Netflix Drops on Weak-Growth Forecast



Netflix’s programming costs have cut into the company’s profits. Above, Ellie Kemper appears in a scene from the second season of “Unbreakable Kimmy Schmidt.” ENLARGE
Netflix’s programming costs have cut into the company’s profits. Above, Ellie Kemper appears in a scene from the second season of “Unbreakable Kimmy Schmidt.” Photo: Associated Press

Netflix Inc. NFLX -2.79 % beat its projection for subscriber growth in the first quarter, but the streaming giant’s disappointing forecast for its international business compounded concerns about slowing U.S. expansion, sending shares down about 6% in after-hours trading.

The Los Gatos, Calif.-based company added 6.74 million subscribers in the first quarter, ahead of its estimate of 6.10 million. That was due, in part, to a surge in overseas growth as the company launched in 130 new markets.


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The second quarter is shaping up to be more challenging. Netflix predicted it will add two million international subscribers, compared with 2.37 million in the year-ago period.

That is “below street estimates and reflects an unexpected slowdown despite the fact they just went global,” said Drexel Hamilton analyst Tony Wible. “Investors will want to dig into that more.”

In the U.S. market, even though subscriber growth beat Netflix’s estimate, it fell slightly from the prior year, continuing a trend from the previous two quarters. Netflix expects to increase its U.S. base by just 500,000 customers in the second quarter, compared with 900,000 last year.

The streaming juggernaut now faces twin challenges: at home, it must find ways to expand even as it raises prices and contends with fierce competition from Amazon and Hulu, and an array of other services targeting cord-cutters. Abroad, the company will have to manage Wall Street expectations as its uneven rollouts in foreign markets raise the prospect of sometimes-gyrating results.

Netflix attributed its projected second quarter international slowdown to the fact that last year’s period was buoyed by results of launches in Australia and New Zealand, and this year a big chunk of the bang from launching in 130 countries came in the first quarter.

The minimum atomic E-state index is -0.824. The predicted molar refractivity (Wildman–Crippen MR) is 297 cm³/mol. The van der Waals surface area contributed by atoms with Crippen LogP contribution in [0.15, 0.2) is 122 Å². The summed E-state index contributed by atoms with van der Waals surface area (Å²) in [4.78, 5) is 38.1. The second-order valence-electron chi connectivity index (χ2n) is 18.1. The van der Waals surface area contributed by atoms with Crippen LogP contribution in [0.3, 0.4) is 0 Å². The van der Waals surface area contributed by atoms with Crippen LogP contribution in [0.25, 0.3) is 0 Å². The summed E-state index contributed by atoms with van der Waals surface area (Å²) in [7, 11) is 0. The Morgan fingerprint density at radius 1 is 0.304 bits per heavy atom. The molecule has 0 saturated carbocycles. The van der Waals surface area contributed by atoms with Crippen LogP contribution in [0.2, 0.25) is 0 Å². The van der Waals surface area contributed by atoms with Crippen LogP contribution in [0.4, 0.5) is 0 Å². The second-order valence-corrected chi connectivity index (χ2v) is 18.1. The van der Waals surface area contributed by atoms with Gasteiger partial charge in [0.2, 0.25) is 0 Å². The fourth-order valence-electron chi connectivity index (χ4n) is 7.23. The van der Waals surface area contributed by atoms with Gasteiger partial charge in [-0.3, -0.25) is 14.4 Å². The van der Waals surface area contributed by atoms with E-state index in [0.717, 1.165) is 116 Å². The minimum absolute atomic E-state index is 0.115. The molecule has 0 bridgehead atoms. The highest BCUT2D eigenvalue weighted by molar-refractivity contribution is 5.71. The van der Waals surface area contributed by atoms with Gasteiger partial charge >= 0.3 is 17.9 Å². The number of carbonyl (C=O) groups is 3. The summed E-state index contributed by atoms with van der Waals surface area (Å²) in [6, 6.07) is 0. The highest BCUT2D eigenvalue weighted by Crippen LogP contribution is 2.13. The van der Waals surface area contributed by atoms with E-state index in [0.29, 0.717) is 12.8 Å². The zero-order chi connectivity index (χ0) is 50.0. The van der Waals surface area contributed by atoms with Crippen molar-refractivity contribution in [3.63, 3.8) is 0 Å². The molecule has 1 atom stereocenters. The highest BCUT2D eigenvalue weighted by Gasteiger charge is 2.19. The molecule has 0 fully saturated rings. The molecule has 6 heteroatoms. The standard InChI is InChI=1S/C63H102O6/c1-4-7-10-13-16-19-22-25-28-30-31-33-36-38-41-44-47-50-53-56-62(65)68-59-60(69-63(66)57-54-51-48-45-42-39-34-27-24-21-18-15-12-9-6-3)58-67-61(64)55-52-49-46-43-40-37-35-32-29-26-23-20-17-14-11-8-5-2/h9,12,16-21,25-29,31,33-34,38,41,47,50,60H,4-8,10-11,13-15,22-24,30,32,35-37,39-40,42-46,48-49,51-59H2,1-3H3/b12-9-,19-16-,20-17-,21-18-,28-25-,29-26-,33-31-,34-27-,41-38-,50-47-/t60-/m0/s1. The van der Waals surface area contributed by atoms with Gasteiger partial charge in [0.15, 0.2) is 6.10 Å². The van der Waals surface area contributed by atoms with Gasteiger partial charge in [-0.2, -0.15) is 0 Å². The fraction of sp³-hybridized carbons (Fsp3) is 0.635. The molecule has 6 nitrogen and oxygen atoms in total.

Netflix executives acknowledged that their crystal balls are cloudy as they seek to predict outcomes in new markets where they have little experience. “Five years ago, I think we thought maybe we could anticipate most things,” said Netflix Chief Financial Officer David Wells. But “we can’t anticipate everything.”

Still, Netflix Chief Executive Reed Hastings said “by going so broad, we’ve increased our rate of learning.”

Domestically, Netflix has long said it believes the market for its services is about 60 million to 90 million houses—well beyond the scale of even HBO. But now some analysts believe the true ceiling is at the lower end of that range.

“I think the domestic penetration ultimately is in the 60-70 million homes range,” said Guggenheim Securities analyst Michael Morris. Mr. Wible believes it’s more in the range of 55 to 60 million.

The company has acknowledged that adding net subscribers is getting more difficu
lt because its penetration already is so high.

Mr. Hastings said reaching the target would be easier if more U.S. cable TV providers market the company’s service and make it available through their set-top boxes, though he also had faith in “the fundamental draw of Internet TV” that is fueling continuing sign-ups.

Globally, Netflix ended the first quarter with 81.5 million total subscribers and said it expects to break through 100 million subscribers sometimein 2017.

Netflix last year raised the price of its most popular plan by a dollar to $9.99 a month, and existing subscribers who initially were “grandfathered” at the lower rate will lose that protection starting in the second quarter. In a shareholder letter, the company warned this could lead to higher churn, or service cancellations.

As the domestic market matures, analysts say Netflix must rely more on price hikes to power revenue growth. The question is whether it has the “ability to raise prices by a dollar every two years,” Mr. Wible said.

The competitive landscape is fierce. Amazon said Sunday it will offer its streaming video service as a standalone option for the first time—rather than as part of a Prime free two-day shipping subscription—and will price it a dollar cheaper than Netflix’s most popular plan.

Hulu’s basic service is $7.99 a month. And a host of other services are competing for cord-cutters’ attention, including HBO, Showtime and a “skinny” TV bundle from Dish Network Corp. DISH 4.19 % ’s Sling TV.

Many analysts believe Netflix will be able to hold its own in this field, as consumers who are cutting the cord and dropping pay-TV subscriptions will sign up for multiple streaming outlets including Netflix.

Adding subscribers at a brisk pace is key for Netflix because it helps to cover the company’s ballooning expansion and programming costs. Netflix said it is boosting its content spend of $5 billion this year to $6 billion in 2017.

In the first three months of the year, Netflix gained 2.23 million members in the U.S. and 4.51 million members overseas, compared with 2.28 million and 2.60 million, respectively, in the same period the previous year.

Overall for the March quarter, Netflix reported a profit of $27.66 million, or 6 cents a share, compared with $23.7 million, or 5 cents a share, a year earlier.

Shalini Ramachandran at and Maria Armental at


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